On Picnics and Elderflowers

It was the elderflower that started it all. Last weekend, as we explored the Italian market in Philadelphia (a market which is much less a market than it is a street full of shops, and much less Italian than it is just Mexican) my friend Moe and I spotted a chalkboard across the street advertising elderflower soda. Lugging bags filled with imported flours, bulk spices, and black truffle polenta, we dragged our respective gentlemen companions into yet another store in search of one final treat. Pushing into the crowded shop, we flagged down one of the attendants who pointed us toward the bottles.

They were larger than we expected and, at $10.99 a bottle, much pricier too. Moe decided to skip it, but I was already smitten with the idea and couldn't resist. I grabbed one and then a second of the ginger soda that stood right next to it. Back home in New York, Eugene started pestering me.

"Can we have elderflower soda today?" he'd ask as we sat on the couch eating dinner in front of the television.

"No," I'd say. "Let's save it for a special occasion."

"Well can I just have a sip of it?"

"No. It'll lose all its fizz."

He'd sigh and pour himself a glass of water before trying again a couple hours later.

"You know, I'd could really go for some of that elderflower soda," he'd say casually while I worked on a post.

"Well that's just too bad now, isn't it?" I'd reply barely looking up from my screen.

Finally I conceded. "Let's plan a picnic. A romantic picnic for just us two and we'll take the elderflower soda along."

I've got to say that I've never seen Eugene so excited for a picnic.

We decided to do it on the 4th. A picnic of our own to celebrate our nation's independence. I packed a ridiculously extravagant spread of freshly baked breads (sourdough and whole wheat pecan), peppered salami, sliced prosciutto di Parma, pickles and cornichons, a small wheel of brie that I drizzled with honey and sliced almonds, a wedge of Truffle Tremor [amazing!], and some fresh figs. I also brought along a single-layer chocolate cake, a pint of fresh berries and some lightly sweetened mascarpone to dip it in. To drink, I filled a large water bottle with cucumber-infused water and layered my wine-carrying tote with ice packs. Inside I tucked a bottle of champagne and (of course!) the elderflower soda.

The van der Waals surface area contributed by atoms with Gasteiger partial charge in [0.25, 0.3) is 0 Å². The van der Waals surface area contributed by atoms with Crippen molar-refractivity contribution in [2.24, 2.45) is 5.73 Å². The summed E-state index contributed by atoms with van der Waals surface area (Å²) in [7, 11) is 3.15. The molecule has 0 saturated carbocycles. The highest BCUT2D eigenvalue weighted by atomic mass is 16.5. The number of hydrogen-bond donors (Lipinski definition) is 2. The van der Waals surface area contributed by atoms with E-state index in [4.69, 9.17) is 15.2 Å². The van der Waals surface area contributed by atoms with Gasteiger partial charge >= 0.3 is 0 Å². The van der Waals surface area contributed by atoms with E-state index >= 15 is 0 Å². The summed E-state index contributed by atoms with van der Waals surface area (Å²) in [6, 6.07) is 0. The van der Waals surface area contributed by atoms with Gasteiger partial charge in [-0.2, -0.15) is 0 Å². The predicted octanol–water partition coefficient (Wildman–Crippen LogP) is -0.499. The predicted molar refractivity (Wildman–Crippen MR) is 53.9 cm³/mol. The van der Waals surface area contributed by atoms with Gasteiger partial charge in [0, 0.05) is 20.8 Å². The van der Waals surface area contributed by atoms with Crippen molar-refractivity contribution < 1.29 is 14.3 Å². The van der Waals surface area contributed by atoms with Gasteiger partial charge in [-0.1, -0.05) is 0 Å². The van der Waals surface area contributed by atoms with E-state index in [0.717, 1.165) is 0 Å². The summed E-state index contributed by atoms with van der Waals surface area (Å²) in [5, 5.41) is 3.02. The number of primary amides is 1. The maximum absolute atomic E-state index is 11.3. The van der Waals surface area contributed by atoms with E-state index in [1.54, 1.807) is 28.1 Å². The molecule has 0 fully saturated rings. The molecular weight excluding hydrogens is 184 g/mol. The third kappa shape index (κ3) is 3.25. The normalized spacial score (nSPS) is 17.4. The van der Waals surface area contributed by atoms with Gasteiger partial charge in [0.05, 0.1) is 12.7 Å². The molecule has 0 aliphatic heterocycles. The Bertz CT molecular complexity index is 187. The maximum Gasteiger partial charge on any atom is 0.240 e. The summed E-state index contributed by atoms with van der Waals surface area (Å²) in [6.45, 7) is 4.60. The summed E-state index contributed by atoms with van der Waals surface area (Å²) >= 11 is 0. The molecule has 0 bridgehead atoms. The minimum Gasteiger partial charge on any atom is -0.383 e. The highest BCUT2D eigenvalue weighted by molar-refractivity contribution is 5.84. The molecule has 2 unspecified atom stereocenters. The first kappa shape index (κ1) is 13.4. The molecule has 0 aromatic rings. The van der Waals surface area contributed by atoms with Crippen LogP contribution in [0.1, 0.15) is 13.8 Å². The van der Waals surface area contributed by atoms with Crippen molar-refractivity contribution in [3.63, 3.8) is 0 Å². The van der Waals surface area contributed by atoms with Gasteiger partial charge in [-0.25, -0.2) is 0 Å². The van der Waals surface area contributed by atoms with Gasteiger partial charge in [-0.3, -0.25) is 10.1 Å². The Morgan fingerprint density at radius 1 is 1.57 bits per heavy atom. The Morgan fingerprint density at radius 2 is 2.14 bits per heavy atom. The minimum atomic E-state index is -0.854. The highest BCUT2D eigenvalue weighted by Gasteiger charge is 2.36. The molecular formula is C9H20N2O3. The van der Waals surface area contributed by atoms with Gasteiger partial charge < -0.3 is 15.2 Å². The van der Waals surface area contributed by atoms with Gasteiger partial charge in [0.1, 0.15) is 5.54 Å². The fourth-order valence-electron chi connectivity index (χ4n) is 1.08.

Off to the park we went, with our blankets and a tote filled with food. I wore a gingham dress and my new handmade straw hat (purchased spontaneously from a quirky milliner I encountered the previous afternoon as I strolled along the Upper West Side).

We settled under a willow tree just by the pond at 103rd street (my favorite Central Park picnic spot) and I arranged our food on wooden trays while Eugene cradled the bottle of elderflower soda in his hands.

"OK," I said. "Open it."

"It's probably going to be so disappointing," he said as he poured the crystal clear liquid into our cups.

Oh but it wasn't disappointing. In fact, it was wonderful. Refreshing, crisp, with light floral tones. Just a hint of sweetness and a sprightly tickle from the bubbles. Fellow St. Germain fans will recognize the similarities (minus the alcohol).

"This is so good!" we exclaimed, as we refilled our glasses and toasted. "To America," we said. "And to elderflower."

We finished the bottle much too quickly, never even bothering with the champagne. And then, after having had our fill of the food we'd brought, spread out in the sun on the lumpy ground each with a book in hand.

God bless America!


Now for the irony. This incredible soda? The one purchased in minutes from Independence Hall and sipped on the Fourth of July?

It's British! Bottled far, far away in lovely Leicestershire, England.

Which explains the $11 price tag and why it's practically impossible to find around here. Something which has made me intensely sad as I would love to drink this every day for the rest of my life. Not only that, but a quick browse through the Belvoir Fruit Farms website has me convinced that I must try every single one of their flavors. Like the "Summer Cooler," which has cucumber (!), mint (!), and geranium (!!!). Or the "Pear Elderflower" presse which I already suspect I will likely want to marry once I taste it.

Speaking of marriage, I'm now determined to hunt down a local distributor for these because I MUST SERVE THESE AT MY WEDDING. How perfect would these fit in with my whimisical vintage theme?

The research has already begun. Emails have been located and will be sent. Stay tuned as I am determined to make this happen. Until then, I'm hoarding the bottle of ginger beer until I have something to celebrate. (Let's hope it's the local arrival of that gorgeous elixir.)

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